Alcatel-Lucent profit leaves competitors envious

01 March 2012 | Guy Matthews


It’s never so busted that it can’t be mended, if there’s the will and the right driving force.

Equipment vendor Alcatel-Lucent has posted financials showing a full-year profit for the first time in the organisation’s history. The Paris-based company was formed in 2006 from the merger of two troubled operations, US-based Lucent and French manufacturer Alcatel. The promised synergies between the two parties did not, it is fair to say, emerge straight away. Many have pointed over the years to what they believe is the inherent cultural impossibility of marrying bureaucratic Frenchness with its polar opposite, free market Americanism.

The received wisdom on the years that have succeeded the merger has been all about nimble and aggressive competitors beating poor old AlcaLu to the punch on all the big deals. A narrative subplot has seen a weary old behemoth battling unsuccessfully with intransigent French trade unions to downsize to a competitive fighting weight.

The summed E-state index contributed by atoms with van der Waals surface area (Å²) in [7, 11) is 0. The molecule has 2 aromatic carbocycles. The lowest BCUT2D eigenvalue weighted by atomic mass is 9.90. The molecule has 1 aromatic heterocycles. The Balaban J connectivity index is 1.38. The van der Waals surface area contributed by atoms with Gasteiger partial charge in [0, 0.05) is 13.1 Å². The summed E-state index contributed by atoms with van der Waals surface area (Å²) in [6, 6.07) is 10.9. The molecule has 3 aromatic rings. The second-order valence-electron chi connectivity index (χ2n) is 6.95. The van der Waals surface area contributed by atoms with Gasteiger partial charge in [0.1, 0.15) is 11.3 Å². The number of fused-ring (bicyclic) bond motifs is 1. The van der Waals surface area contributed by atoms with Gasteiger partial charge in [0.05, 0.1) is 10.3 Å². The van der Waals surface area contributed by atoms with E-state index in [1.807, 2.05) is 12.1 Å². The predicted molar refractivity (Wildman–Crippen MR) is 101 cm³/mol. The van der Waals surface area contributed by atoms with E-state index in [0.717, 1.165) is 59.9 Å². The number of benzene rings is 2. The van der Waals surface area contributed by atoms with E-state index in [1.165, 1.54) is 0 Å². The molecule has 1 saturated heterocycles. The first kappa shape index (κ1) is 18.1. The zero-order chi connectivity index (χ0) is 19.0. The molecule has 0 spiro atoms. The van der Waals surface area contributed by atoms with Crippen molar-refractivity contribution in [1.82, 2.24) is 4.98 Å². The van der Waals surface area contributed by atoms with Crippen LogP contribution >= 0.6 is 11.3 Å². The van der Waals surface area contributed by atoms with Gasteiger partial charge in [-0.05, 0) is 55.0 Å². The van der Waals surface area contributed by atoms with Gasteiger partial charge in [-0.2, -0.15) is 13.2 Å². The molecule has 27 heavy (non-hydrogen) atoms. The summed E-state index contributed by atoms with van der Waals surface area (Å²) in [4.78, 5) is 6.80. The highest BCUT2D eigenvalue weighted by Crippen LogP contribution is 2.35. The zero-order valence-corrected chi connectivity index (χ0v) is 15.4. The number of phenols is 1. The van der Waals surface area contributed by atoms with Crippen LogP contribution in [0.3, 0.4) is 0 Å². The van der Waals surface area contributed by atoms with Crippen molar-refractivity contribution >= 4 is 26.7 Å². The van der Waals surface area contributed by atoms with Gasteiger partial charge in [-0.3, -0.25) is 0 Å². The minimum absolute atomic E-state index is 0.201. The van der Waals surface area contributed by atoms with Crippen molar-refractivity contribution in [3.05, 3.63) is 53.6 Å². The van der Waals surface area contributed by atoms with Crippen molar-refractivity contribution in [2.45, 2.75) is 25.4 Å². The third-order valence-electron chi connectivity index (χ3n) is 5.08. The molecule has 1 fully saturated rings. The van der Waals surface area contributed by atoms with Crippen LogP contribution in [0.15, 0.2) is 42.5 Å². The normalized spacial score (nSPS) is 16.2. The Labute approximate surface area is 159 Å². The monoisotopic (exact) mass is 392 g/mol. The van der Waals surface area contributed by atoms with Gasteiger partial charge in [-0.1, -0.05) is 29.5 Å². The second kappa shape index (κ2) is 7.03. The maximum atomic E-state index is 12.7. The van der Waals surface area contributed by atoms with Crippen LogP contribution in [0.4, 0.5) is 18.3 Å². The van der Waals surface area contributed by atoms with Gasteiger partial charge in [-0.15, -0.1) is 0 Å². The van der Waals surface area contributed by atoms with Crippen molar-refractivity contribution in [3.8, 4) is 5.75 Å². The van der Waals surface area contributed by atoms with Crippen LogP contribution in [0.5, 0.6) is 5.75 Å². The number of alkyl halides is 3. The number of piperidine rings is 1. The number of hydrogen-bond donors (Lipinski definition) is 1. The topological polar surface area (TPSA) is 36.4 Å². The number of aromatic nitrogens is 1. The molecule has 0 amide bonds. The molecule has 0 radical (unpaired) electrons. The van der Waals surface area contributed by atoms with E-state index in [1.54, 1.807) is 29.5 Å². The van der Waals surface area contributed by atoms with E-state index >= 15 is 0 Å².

But in the analysis, Alcatel-Lucent has done better than that. A critical difference has been made by the four-year tenure of CEO Ben Verwaayen, who had already proved his mettle by turning BT from an introspective sleeping giant into a 21st century force to be reckoned with. It seems like his sheen has rubbed off on a very different type of company that had its own unique problems.

AlcaLu’s positive cash flow and healthy EBITDA have not been achieved by a rising tide that has floated all boats, but in the teeth of a major global slowdown. Many in the telecoms equipment vendor community have become accustomed to being glad they are not as badly off as Alcatel-Lucent. They must now get used to envying it instead, and wondering how it got things righter than them. The company still has some way to go before it can pop too many champagne corks. But it’s headed in the right direction, through doing the basics right in a way that offers a lesson to anyone in the telecommunications ecosystem.

It has doggedly cut its costs, withdrawn boldly from unprofitable or non-core markets (via the sell-off of Thales and Genesys), and allied itself to growing markets (betting that the smartphone would compel carrier customers to upgrade networks). Now, it has decided to monetise some of the R&D it is sitting on by licensing its stock of patents. With all this in an economic downturn, what might it manage in a recovery?

Guy Matthews can be contacted at: guy@transom-enterprises.co.uk